The Ten Thousand Buddhas Jeweled Repentance is one of the three major Dharma sessions at the Sagely City. This assembly lasts for twenty-one days, yet every year crowds continue to arrive in droves. Laypeople from Taiwan, Malaysia and Singapore travel from afar to personally experience this most supreme Dharma banquet. Laypeople from the United States and Canadian branch monasteries also seize this precious opportunity to bow to ten thousand Buddhas. Some participants travel tirelessly and endure hardships, temporarily dropping everything to bow to the Buddhas and repent of all karmic obstacles accumulated from past lives. The Venerable Master Hsuan Hua had said, "Elder Master Hsu Yun had cultivated this Dharma door of bowing the Ten Thousand Buddhas Repentance in the past; I also came by way of this path." From this statement, we see the enormous importance of the Ten Thousand Buddhas Repentance in our cultivation. Having concluded this year's Dharma session on May 21, participants eagerly spoke about their experiences. To benefit those who could not attend, I have organized the Dharma talks for publication. I hope some day we will gather in one hall to bow to the ten thousand Buddhas.
Bhikshuni Guo Zhen:
Buddhism contains an endless number of Dharma doors, especially repentance ceremonies such as the Water Repentance, the Great Compassion Repentance, the Jeweled Repentance of the Emperor of Liang, and so forth. The Ten Thousand Buddhas Jeweled Repentance is the king of all repentances, containing an enormously rich content. Only those who have made firm Bodhisattva vows and have deep and solid good roots are able to participate in the Ten Thousand Buddhas Jeweled Repentance. Today, I'm sure everybody feels a sense of light ease within your body and mind, having eradicated your karmic obstructions and increased your blessings and wisdom. You have undergone a metamorphosis, transforming your entire being. All Buddhas and Bodhisattvas have already given us predictions of Buddhahood. I'm sure everyone has plenty of insights. Each person knows for oneself the temperature of the water he drinks. I hope everyone will readily share.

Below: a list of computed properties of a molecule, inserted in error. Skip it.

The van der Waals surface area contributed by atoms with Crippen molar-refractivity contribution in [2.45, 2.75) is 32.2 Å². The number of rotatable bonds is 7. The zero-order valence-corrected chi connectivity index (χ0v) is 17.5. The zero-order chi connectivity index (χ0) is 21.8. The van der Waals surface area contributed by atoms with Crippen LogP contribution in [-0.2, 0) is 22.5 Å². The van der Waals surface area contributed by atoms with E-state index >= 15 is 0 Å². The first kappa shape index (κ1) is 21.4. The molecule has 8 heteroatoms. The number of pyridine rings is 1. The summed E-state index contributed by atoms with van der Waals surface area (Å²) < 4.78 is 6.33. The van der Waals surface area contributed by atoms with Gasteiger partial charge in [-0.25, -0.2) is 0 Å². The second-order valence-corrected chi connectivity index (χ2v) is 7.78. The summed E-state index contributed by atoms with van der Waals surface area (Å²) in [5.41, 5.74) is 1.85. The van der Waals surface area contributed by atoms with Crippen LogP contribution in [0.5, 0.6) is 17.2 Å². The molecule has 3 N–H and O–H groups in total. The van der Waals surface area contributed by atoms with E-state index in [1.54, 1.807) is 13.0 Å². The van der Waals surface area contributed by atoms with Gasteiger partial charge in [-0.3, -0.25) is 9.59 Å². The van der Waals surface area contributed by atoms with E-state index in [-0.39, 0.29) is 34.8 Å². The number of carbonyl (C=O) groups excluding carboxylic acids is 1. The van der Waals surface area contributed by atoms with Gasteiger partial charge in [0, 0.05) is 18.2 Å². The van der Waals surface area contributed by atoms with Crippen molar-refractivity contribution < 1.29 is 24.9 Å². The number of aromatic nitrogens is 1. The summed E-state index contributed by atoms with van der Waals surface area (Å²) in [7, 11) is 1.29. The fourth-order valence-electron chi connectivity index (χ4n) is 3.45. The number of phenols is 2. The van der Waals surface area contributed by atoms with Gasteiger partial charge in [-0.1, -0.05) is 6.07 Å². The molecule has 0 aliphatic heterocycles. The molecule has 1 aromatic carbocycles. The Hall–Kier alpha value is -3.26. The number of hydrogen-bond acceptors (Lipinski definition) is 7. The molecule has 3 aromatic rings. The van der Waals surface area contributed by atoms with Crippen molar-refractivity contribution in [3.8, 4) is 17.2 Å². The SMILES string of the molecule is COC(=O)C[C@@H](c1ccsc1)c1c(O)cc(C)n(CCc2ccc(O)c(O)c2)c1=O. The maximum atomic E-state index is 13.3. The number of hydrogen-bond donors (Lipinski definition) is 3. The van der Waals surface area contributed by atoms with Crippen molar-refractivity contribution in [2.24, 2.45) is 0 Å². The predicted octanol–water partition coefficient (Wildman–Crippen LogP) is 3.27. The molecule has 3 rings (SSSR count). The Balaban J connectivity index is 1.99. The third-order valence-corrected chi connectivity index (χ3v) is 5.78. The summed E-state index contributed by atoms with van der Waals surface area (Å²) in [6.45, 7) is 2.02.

We are able to complete such a lengthy Dharma assembly because of the existing Way-place. We are grateful for the Venerable Master's pioneering efforts, the great assembly's accomplishments, and all the disciples in the four assemblies who have contributed their best. The success of this Dharma assembly is also due to the cantors and those
who play the Dharma instruments, and the kitchen staffs plentiful and delicious lunch offerings. We also appreciate the Dharma friends from various faraway branches of the Dharma Realm Buddhist Association; their support allows us to cultivate without worries. Now if everyone will please report.
Bhikshuni Heng Nai:
This is my fourteenth time bowing the Ten Thousand Jeweled Repentance at the City of Ten Thousand Buddhas. I remember when I joined the Ten Thousand Buddhas Jeweled Repentance in 1985 for the first time, we sang one tune throughout the entire session, which went like this: "Ah..." (She demonstrated the note.) That was an antiquated tune; however, to my utter surprise as soon as we start singing, "Ah...," my tears rolled down nonstop. I saw that everyone around me was also crying like mad and didn't know the reason. I asked my neighbors why they were crying—they couldn't give me an answer. They were just very touched by the sound and continued to shed tears; everyone felt the same way.